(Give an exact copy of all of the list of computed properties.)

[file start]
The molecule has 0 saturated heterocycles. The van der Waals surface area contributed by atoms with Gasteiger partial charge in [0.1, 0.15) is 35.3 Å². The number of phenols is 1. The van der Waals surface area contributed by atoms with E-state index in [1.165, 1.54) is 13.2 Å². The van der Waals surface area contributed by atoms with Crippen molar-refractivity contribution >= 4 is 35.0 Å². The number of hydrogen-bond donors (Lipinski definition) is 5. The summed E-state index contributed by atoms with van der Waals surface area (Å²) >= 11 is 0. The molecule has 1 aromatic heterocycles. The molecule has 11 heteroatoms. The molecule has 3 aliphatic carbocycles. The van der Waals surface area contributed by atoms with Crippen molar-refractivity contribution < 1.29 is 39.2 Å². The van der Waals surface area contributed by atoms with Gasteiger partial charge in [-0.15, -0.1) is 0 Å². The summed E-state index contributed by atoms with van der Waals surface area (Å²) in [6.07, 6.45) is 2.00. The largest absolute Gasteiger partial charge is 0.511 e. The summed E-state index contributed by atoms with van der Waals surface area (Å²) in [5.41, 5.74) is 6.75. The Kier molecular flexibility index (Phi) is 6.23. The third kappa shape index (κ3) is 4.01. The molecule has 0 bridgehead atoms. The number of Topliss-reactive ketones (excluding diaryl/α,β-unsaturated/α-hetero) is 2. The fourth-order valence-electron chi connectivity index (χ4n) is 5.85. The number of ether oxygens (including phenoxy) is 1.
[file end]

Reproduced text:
The molecule has 0 saturated heterocycles. The van der Waals surface area contributed by atoms with Gasteiger partial charge in [0.1, 0.15) is 35.3 Å². The number of phenols is 1. The van der Waals surface area contributed by atoms with E-state index in [1.165, 1.54) is 13.2 Å². The van der Waals surface area contributed by atoms with Crippen molar-refractivity contribution >= 4 is 35.0 Å². The number of hydrogen-bond donors (Lipinski definition) is 5. The summed E-state index contributed by atoms with van der Waals surface area (Å²) >= 11 is 0. The molecule has 1 aromatic heterocycles. The molecule has 11 heteroatoms. The molecule has 3 aliphatic carbocycles. The van der Waals surface area contributed by atoms with Crippen molar-refractivity contribution < 1.29 is 39.2 Å². The van der Waals surface area contributed by atoms with Gasteiger partial charge in [-0.15, -0.1) is 0 Å². The summed E-state index contributed by atoms with van der Waals surface area (Å²) in [6.07, 6.45) is 2.00. The largest absolute Gasteiger partial charge is 0.511 e. The summed E-state index contributed by atoms with van der Waals surface area (Å²) in [5.41, 5.74) is 6.75. The Kier molecular flexibility index (Phi) is 6.23. The third kappa shape index (κ3) is 4.01. The molecule has 0 bridgehead atoms. The number of Topliss-reactive ketones (excluding diaryl/α,β-unsaturated/α-hetero) is 2. The fourth-order valence-electron chi connectivity index (χ4n) is 5.85. The number of ether oxygens (including phenoxy) is 1.